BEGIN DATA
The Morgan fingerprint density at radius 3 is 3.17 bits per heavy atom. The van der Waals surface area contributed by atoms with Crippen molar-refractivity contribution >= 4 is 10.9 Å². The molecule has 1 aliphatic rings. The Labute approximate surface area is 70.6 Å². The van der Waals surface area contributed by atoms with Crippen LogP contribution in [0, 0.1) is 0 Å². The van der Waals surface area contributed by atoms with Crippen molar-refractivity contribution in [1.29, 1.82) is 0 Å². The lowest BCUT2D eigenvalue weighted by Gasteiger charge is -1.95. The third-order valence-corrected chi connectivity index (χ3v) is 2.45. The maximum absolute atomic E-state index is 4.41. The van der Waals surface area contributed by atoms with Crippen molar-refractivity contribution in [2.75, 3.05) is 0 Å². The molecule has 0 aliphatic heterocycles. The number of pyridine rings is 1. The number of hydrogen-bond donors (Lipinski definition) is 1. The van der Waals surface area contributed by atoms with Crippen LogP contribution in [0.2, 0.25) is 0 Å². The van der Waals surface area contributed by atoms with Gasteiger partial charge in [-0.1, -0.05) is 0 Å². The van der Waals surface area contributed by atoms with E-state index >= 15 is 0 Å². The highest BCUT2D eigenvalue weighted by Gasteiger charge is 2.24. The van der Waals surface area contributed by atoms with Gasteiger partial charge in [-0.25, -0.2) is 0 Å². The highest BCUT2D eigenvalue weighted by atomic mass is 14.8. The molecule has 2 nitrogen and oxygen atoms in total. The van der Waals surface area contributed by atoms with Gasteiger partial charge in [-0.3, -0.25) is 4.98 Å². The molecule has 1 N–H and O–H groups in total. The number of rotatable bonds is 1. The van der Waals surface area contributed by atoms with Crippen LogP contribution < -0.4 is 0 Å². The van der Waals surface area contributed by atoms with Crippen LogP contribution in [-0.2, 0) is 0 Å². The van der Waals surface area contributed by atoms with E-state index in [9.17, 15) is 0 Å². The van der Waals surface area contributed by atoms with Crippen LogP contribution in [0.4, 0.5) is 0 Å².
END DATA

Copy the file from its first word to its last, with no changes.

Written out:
The Morgan fingerprint density at radius 3 is 3.17 bits per heavy atom. The van der Waals surface area contributed by atoms with Crippen molar-refractivity contribution >= 4 is 10.9 Å². The molecule has 1 aliphatic rings. The Labute approximate surface area is 70.6 Å². The van der Waals surface area contributed by atoms with Crippen LogP contribution in [0, 0.1) is 0 Å². The van der Waals surface area contributed by atoms with Crippen molar-refractivity contribution in [1.29, 1.82) is 0 Å². The lowest BCUT2D eigenvalue weighted by Gasteiger charge is -1.95. The third-order valence-corrected chi connectivity index (χ3v) is 2.45. The maximum absolute atomic E-state index is 4.41. The van der Waals surface area contributed by atoms with Crippen molar-refractivity contribution in [2.75, 3.05) is 0 Å². The molecule has 0 aliphatic heterocycles. The number of pyridine rings is 1. The number of hydrogen-bond donors (Lipinski definition) is 1. The van der Waals surface area contributed by atoms with Crippen LogP contribution in [0.2, 0.25) is 0 Å². The van der Waals surface area contributed by atoms with Gasteiger partial charge in [-0.1, -0.05) is 0 Å². The van der Waals surface area contributed by atoms with E-state index >= 15 is 0 Å². The highest BCUT2D eigenvalue weighted by Gasteiger charge is 2.24. The van der Waals surface area contributed by atoms with Gasteiger partial charge in [-0.25, -0.2) is 0 Å². The highest BCUT2D eigenvalue weighted by atomic mass is 14.8. The molecule has 2 nitrogen and oxygen atoms in total. The van der Waals surface area contributed by atoms with Gasteiger partial charge in [-0.3, -0.25) is 4.98 Å². The molecule has 1 N–H and O–H groups in total. The number of rotatable bonds is 1. The van der Waals surface area contributed by atoms with Crippen LogP contribution < -0.4 is 0 Å². The van der Waals surface area contributed by atoms with Crippen LogP contribution in [-0.2, 0) is 0 Å². The van der Waals surface area contributed by atoms with E-state index in [9.17, 15) is 0 Å². The van der Waals surface area contributed by atoms with Crippen LogP contribution in [0.4, 0.5) is 0 Å².